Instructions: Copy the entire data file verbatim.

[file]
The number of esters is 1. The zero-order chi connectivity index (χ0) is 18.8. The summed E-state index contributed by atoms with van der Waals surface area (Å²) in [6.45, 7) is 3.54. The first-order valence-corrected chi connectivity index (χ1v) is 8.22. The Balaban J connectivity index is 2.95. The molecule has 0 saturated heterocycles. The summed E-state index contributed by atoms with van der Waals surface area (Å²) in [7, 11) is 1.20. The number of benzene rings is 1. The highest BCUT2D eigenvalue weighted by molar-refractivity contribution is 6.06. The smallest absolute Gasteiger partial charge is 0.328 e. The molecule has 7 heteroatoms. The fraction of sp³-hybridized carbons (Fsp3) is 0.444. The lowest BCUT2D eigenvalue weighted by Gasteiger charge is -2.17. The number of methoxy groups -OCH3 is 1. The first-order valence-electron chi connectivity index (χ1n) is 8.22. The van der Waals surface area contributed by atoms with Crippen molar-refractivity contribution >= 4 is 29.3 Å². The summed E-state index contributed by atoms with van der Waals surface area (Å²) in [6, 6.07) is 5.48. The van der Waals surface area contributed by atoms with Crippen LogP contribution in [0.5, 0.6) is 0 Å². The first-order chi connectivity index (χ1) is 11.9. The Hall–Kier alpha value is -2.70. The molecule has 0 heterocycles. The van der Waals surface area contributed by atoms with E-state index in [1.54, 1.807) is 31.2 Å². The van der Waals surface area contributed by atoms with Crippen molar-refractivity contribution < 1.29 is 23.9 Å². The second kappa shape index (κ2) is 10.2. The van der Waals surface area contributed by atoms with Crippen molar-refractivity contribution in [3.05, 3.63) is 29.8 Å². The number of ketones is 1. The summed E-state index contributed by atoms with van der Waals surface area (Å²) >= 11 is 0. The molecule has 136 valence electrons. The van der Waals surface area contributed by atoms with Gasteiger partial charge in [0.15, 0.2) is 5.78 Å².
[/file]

The number of esters is 1. The zero-order chi connectivity index (χ0) is 18.8. The summed E-state index contributed by atoms with van der Waals surface area (Å²) in [6.45, 7) is 3.54. The first-order valence-corrected chi connectivity index (χ1v) is 8.22. The Balaban J connectivity index is 2.95. The molecule has 0 saturated heterocycles. The summed E-state index contributed by atoms with van der Waals surface area (Å²) in [7, 11) is 1.20. The number of benzene rings is 1. The highest BCUT2D eigenvalue weighted by molar-refractivity contribution is 6.06. The smallest absolute Gasteiger partial charge is 0.328 e. The molecule has 7 heteroatoms. The fraction of sp³-hybridized carbons (Fsp3) is 0.444. The lowest BCUT2D eigenvalue weighted by Gasteiger charge is -2.17. The number of methoxy groups -OCH3 is 1. The first-order valence-electron chi connectivity index (χ1n) is 8.22. The van der Waals surface area contributed by atoms with Crippen molar-refractivity contribution >= 4 is 29.3 Å². The summed E-state index contributed by atoms with van der Waals surface area (Å²) in [6, 6.07) is 5.48. The van der Waals surface area contributed by atoms with Crippen LogP contribution in [0.5, 0.6) is 0 Å². The first-order chi connectivity index (χ1) is 11.9. The Hall–Kier alpha value is -2.70. The molecule has 0 heterocycles. The van der Waals surface area contributed by atoms with E-state index in [1.54, 1.807) is 31.2 Å². The van der Waals surface area contributed by atoms with Crippen molar-refractivity contribution < 1.29 is 23.9 Å². The second kappa shape index (κ2) is 10.2. The van der Waals surface area contributed by atoms with Crippen molar-refractivity contribution in [3.05, 3.63) is 29.8 Å². The number of ketones is 1. The summed E-state index contributed by atoms with van der Waals surface area (Å²) >= 11 is 0. The molecule has 136 valence electrons. The van der Waals surface area contributed by atoms with Gasteiger partial charge in [0.15, 0.2) is 5.78 Å².